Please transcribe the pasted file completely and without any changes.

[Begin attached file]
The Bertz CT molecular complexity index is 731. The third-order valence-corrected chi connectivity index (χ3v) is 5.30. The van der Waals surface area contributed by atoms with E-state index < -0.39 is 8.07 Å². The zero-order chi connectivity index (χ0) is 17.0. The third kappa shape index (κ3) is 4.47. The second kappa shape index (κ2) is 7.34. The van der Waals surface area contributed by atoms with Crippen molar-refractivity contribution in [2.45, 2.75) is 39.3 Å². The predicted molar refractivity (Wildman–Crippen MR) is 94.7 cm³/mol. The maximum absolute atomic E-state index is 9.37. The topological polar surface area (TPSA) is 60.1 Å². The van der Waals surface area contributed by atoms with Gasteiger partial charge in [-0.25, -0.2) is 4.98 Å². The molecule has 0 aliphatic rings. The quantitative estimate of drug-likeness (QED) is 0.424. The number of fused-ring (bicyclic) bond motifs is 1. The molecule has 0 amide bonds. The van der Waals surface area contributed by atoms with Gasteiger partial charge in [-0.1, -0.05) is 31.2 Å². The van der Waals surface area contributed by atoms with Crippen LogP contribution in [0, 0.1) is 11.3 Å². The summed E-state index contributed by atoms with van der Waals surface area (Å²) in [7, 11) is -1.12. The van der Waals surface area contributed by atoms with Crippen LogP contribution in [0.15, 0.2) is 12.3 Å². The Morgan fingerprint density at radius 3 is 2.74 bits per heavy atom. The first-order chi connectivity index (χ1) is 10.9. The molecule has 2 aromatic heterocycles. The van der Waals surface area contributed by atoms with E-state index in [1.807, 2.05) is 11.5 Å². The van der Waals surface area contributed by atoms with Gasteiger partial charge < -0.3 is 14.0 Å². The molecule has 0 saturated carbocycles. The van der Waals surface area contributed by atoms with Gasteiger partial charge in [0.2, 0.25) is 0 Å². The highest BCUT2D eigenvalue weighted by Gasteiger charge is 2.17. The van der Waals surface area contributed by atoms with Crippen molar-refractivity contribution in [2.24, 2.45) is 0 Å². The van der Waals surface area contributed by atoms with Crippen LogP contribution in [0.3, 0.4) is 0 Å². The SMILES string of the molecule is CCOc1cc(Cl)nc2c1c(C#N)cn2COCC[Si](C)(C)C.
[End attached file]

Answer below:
The Bertz CT molecular complexity index is 731. The third-order valence-corrected chi connectivity index (χ3v) is 5.30. The van der Waals surface area contributed by atoms with E-state index < -0.39 is 8.07 Å². The zero-order chi connectivity index (χ0) is 17.0. The third kappa shape index (κ3) is 4.47. The second kappa shape index (κ2) is 7.34. The van der Waals surface area contributed by atoms with Crippen molar-refractivity contribution in [2.45, 2.75) is 39.3 Å². The predicted molar refractivity (Wildman–Crippen MR) is 94.7 cm³/mol. The maximum absolute atomic E-state index is 9.37. The topological polar surface area (TPSA) is 60.1 Å². The van der Waals surface area contributed by atoms with Gasteiger partial charge in [-0.25, -0.2) is 4.98 Å². The molecule has 0 aliphatic rings. The quantitative estimate of drug-likeness (QED) is 0.424. The number of fused-ring (bicyclic) bond motifs is 1. The molecule has 0 amide bonds. The van der Waals surface area contributed by atoms with Gasteiger partial charge in [-0.1, -0.05) is 31.2 Å². The van der Waals surface area contributed by atoms with Crippen LogP contribution in [0, 0.1) is 11.3 Å². The summed E-state index contributed by atoms with van der Waals surface area (Å²) in [7, 11) is -1.12. The van der Waals surface area contributed by atoms with Crippen LogP contribution in [0.15, 0.2) is 12.3 Å². The Morgan fingerprint density at radius 3 is 2.74 bits per heavy atom. The first-order chi connectivity index (χ1) is 10.9. The molecule has 2 aromatic heterocycles. The van der Waals surface area contributed by atoms with E-state index in [1.807, 2.05) is 11.5 Å². The van der Waals surface area contributed by atoms with Gasteiger partial charge < -0.3 is 14.0 Å². The molecule has 0 saturated carbocycles. The van der Waals surface area contributed by atoms with Gasteiger partial charge in [0.2, 0.25) is 0 Å². The highest BCUT2D eigenvalue weighted by Gasteiger charge is 2.17. The van der Waals surface area contributed by atoms with Crippen molar-refractivity contribution in [2.24, 2.45) is 0 Å². The van der Waals surface area contributed by atoms with Crippen LogP contribution in [0.3, 0.4) is 0 Å². The SMILES string of the molecule is CCOc1cc(Cl)nc2c1c(C#N)cn2COCC[Si](C)(C)C.